Posted on March 23rd, 2008 at 3:51 am by Michael VanDeMar under blogthropology, coding, nerdiness, On The Ball-ness, scams
Ok, so I just had 2 of my WP installs hacked, on 2 different servers. This is not the same thing that Shoemoney reported on a few days back (hidden link injection), and as of yet I have not seen any definitive answers as to what it is. All of my blogs were upgraded to 2.3.3 last month, and in all but 2 of them the only thing that was kept was the database… the sites themselves were moved to completely different servers in fact, with clean installs.
Please note that I do strongly advise any non-tech savvy people refrain from visiting any of the infected pages listed in those serps, or on their own blogs if they find that they have been hacked. As reported by this blog, at least one of the pages redirects you to a fake Google login screen as a phishing attempt. I have not gone through the other pages myself yet, so therefore have no idea whatsoever what other bits of nastiness they might be holding or might attempt to do. Yes, in general phishing attempts are easy to spot, but not everything that can be maliciously delivered via a webpage is. Also, notice in the search results, Google has already flagged some of these new pages as harmful, but a lack of a flag does not make them safe:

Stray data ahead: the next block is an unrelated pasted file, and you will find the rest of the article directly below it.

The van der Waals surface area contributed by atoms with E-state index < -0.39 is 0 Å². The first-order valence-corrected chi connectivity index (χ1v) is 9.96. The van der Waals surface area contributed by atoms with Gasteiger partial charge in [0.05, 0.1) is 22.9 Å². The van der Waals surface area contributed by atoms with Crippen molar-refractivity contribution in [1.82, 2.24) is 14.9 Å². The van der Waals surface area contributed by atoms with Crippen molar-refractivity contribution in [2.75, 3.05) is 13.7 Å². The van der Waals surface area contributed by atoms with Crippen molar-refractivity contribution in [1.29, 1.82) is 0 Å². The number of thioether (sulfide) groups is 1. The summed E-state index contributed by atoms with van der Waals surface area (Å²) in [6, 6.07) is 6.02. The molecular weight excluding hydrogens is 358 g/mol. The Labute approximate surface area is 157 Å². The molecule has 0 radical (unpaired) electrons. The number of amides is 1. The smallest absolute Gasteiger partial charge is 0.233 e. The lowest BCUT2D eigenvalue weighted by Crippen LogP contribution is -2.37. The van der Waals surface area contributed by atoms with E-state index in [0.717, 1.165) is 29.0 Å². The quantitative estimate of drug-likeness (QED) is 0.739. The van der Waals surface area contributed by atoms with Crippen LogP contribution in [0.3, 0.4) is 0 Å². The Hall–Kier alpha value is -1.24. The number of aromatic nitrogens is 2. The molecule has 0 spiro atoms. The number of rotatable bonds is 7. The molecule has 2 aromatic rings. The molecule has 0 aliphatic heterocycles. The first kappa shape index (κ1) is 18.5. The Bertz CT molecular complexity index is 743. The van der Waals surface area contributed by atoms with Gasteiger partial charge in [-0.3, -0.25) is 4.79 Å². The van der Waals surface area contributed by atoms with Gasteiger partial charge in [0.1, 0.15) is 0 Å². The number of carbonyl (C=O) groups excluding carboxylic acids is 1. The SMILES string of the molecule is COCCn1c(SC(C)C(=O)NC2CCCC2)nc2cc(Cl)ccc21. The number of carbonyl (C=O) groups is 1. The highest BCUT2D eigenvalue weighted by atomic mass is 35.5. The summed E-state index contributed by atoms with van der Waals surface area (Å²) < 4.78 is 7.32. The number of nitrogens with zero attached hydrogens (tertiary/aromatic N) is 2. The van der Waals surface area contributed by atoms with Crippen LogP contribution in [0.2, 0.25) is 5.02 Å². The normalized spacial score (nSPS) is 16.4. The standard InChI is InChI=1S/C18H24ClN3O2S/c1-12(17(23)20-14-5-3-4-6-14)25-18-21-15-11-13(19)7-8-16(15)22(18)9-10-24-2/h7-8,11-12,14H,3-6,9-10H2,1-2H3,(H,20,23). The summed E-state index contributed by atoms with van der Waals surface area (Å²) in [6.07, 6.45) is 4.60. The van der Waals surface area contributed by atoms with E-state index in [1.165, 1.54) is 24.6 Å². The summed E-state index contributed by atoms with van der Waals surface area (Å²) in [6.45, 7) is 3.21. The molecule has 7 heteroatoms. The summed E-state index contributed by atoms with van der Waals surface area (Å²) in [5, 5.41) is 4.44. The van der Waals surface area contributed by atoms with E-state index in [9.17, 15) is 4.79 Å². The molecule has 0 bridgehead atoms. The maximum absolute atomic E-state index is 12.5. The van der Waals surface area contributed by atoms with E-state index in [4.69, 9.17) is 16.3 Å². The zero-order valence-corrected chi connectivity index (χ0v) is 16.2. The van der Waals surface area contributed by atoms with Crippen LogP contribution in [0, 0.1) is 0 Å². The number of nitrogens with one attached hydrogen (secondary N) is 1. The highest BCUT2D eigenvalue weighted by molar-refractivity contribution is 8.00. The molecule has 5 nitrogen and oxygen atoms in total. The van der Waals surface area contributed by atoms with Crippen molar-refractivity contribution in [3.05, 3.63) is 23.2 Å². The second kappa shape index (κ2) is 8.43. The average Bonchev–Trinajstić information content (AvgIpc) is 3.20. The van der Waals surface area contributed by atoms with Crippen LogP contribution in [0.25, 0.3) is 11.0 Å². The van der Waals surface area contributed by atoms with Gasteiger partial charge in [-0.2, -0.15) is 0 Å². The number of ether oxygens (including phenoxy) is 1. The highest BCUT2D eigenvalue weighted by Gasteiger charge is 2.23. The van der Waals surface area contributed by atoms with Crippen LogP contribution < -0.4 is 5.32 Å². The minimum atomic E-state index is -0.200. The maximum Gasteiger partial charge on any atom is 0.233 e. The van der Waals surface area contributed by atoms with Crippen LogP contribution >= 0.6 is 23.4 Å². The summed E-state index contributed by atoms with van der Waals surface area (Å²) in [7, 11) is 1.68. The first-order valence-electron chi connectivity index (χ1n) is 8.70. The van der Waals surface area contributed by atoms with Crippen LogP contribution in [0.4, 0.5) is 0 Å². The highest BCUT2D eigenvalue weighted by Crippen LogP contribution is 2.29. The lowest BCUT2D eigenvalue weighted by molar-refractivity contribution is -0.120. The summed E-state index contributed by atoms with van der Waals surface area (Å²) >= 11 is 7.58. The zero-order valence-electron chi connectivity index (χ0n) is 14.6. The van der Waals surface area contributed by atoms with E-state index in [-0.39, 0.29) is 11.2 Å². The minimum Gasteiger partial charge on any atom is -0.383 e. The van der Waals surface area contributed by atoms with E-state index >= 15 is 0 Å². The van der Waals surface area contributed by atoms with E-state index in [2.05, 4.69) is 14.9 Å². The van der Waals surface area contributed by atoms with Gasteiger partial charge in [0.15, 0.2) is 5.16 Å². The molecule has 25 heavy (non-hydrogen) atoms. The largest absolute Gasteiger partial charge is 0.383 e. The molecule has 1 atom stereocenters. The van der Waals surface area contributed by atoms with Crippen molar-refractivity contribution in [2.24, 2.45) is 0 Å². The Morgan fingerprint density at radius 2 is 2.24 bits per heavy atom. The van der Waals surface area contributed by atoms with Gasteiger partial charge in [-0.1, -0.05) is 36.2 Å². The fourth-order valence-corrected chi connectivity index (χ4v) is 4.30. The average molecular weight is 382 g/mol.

It is better to check your blog for the existence of the directory though FTP.
Apparently the hackers are spamming comments in posts as well, and pointing links at the now infected blog pages to get them spidered and to get people to visit them… such as what they are doing here on this post on SearchEngineJournal, (look at the last comment):
This issue was already reported here on WordPress.org, and whooami claims to have fixed the issue for the original poster on
his her blog here and here. However, his fix is based around renaming the cookies used by WordPress by default, and he does make the disclaimer that is he not a developer. If the exploit is hacking the cookies, and whatever current bot is looking for a specific cookie name, then yes, that would stop what is out there now… but it would not fix the issue.
As of this writing I could not find any actual solutions to this, so if anyone figures out exactly how the attack is being carried out please let us know.Subscribe to my feed.
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